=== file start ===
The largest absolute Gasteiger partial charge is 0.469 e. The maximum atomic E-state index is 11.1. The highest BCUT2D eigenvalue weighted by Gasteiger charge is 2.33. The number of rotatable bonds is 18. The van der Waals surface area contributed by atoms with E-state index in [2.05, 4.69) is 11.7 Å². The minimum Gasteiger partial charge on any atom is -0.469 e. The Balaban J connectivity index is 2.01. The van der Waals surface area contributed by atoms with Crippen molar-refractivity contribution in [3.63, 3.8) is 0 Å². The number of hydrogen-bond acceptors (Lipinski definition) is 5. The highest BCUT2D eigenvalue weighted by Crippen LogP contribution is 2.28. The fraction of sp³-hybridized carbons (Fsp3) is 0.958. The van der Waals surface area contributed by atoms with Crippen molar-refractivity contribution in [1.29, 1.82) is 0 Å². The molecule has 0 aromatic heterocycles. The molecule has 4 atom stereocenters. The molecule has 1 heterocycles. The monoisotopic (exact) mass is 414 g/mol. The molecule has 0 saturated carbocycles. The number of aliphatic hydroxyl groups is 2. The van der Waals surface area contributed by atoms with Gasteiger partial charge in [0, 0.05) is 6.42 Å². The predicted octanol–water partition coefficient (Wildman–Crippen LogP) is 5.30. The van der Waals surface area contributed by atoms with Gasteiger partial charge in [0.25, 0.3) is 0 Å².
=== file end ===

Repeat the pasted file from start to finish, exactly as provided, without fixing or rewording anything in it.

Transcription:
The largest absolute Gasteiger partial charge is 0.469 e. The maximum atomic E-state index is 11.1. The highest BCUT2D eigenvalue weighted by Gasteiger charge is 2.33. The number of rotatable bonds is 18. The van der Waals surface area contributed by atoms with E-state index in [2.05, 4.69) is 11.7 Å². The minimum Gasteiger partial charge on any atom is -0.469 e. The Balaban J connectivity index is 2.01. The van der Waals surface area contributed by atoms with Crippen molar-refractivity contribution in [3.63, 3.8) is 0 Å². The number of hydrogen-bond acceptors (Lipinski definition) is 5. The highest BCUT2D eigenvalue weighted by Crippen LogP contribution is 2.28. The fraction of sp³-hybridized carbons (Fsp3) is 0.958. The van der Waals surface area contributed by atoms with Crippen molar-refractivity contribution in [1.29, 1.82) is 0 Å². The molecule has 0 aromatic heterocycles. The molecule has 4 atom stereocenters. The molecule has 1 heterocycles. The monoisotopic (exact) mass is 414 g/mol. The molecule has 0 saturated carbocycles. The number of aliphatic hydroxyl groups is 2. The van der Waals surface area contributed by atoms with Gasteiger partial charge in [0, 0.05) is 6.42 Å². The predicted octanol–water partition coefficient (Wildman–Crippen LogP) is 5.30. The van der Waals surface area contributed by atoms with Gasteiger partial charge in [0.25, 0.3) is 0 Å².